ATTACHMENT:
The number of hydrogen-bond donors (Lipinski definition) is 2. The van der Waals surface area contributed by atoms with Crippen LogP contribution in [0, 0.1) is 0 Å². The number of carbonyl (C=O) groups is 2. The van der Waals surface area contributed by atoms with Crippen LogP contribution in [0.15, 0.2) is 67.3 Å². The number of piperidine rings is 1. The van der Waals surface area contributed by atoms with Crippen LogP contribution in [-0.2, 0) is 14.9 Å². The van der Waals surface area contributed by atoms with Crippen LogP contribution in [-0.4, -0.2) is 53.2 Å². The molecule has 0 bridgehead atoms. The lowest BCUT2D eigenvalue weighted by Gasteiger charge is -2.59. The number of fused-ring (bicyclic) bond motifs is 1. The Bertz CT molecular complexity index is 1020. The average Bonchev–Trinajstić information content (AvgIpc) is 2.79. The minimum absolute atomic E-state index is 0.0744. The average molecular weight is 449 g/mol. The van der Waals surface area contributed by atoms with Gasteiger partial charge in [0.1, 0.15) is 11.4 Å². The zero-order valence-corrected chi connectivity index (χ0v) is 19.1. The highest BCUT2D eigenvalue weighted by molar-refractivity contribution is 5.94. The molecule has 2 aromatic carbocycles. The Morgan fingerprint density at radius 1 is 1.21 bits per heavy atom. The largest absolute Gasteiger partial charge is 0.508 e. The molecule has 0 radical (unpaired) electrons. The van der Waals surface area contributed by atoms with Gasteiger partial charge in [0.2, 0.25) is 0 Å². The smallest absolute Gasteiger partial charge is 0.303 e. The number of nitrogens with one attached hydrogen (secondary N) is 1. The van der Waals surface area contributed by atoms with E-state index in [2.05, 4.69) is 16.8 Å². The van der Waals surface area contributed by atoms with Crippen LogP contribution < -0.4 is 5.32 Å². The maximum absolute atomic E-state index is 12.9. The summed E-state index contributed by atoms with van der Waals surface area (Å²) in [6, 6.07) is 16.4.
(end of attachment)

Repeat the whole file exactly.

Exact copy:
The number of hydrogen-bond donors (Lipinski definition) is 2. The van der Waals surface area contributed by atoms with Crippen LogP contribution in [0, 0.1) is 0 Å². The number of carbonyl (C=O) groups is 2. The van der Waals surface area contributed by atoms with Crippen LogP contribution in [0.15, 0.2) is 67.3 Å². The number of piperidine rings is 1. The van der Waals surface area contributed by atoms with Crippen LogP contribution in [-0.2, 0) is 14.9 Å². The van der Waals surface area contributed by atoms with Crippen LogP contribution in [-0.4, -0.2) is 53.2 Å². The molecule has 0 bridgehead atoms. The lowest BCUT2D eigenvalue weighted by Gasteiger charge is -2.59. The number of fused-ring (bicyclic) bond motifs is 1. The Bertz CT molecular complexity index is 1020. The average Bonchev–Trinajstić information content (AvgIpc) is 2.79. The minimum absolute atomic E-state index is 0.0744. The average molecular weight is 449 g/mol. The van der Waals surface area contributed by atoms with Gasteiger partial charge in [0.1, 0.15) is 11.4 Å². The zero-order valence-corrected chi connectivity index (χ0v) is 19.1. The highest BCUT2D eigenvalue weighted by molar-refractivity contribution is 5.94. The molecule has 2 aromatic carbocycles. The Morgan fingerprint density at radius 1 is 1.21 bits per heavy atom. The largest absolute Gasteiger partial charge is 0.508 e. The molecule has 0 radical (unpaired) electrons. The van der Waals surface area contributed by atoms with Gasteiger partial charge in [0.2, 0.25) is 0 Å². The smallest absolute Gasteiger partial charge is 0.303 e. The number of nitrogens with one attached hydrogen (secondary N) is 1. The van der Waals surface area contributed by atoms with E-state index in [2.05, 4.69) is 16.8 Å². The van der Waals surface area contributed by atoms with Crippen LogP contribution < -0.4 is 5.32 Å². The maximum absolute atomic E-state index is 12.9. The summed E-state index contributed by atoms with van der Waals surface area (Å²) in [6, 6.07) is 16.4.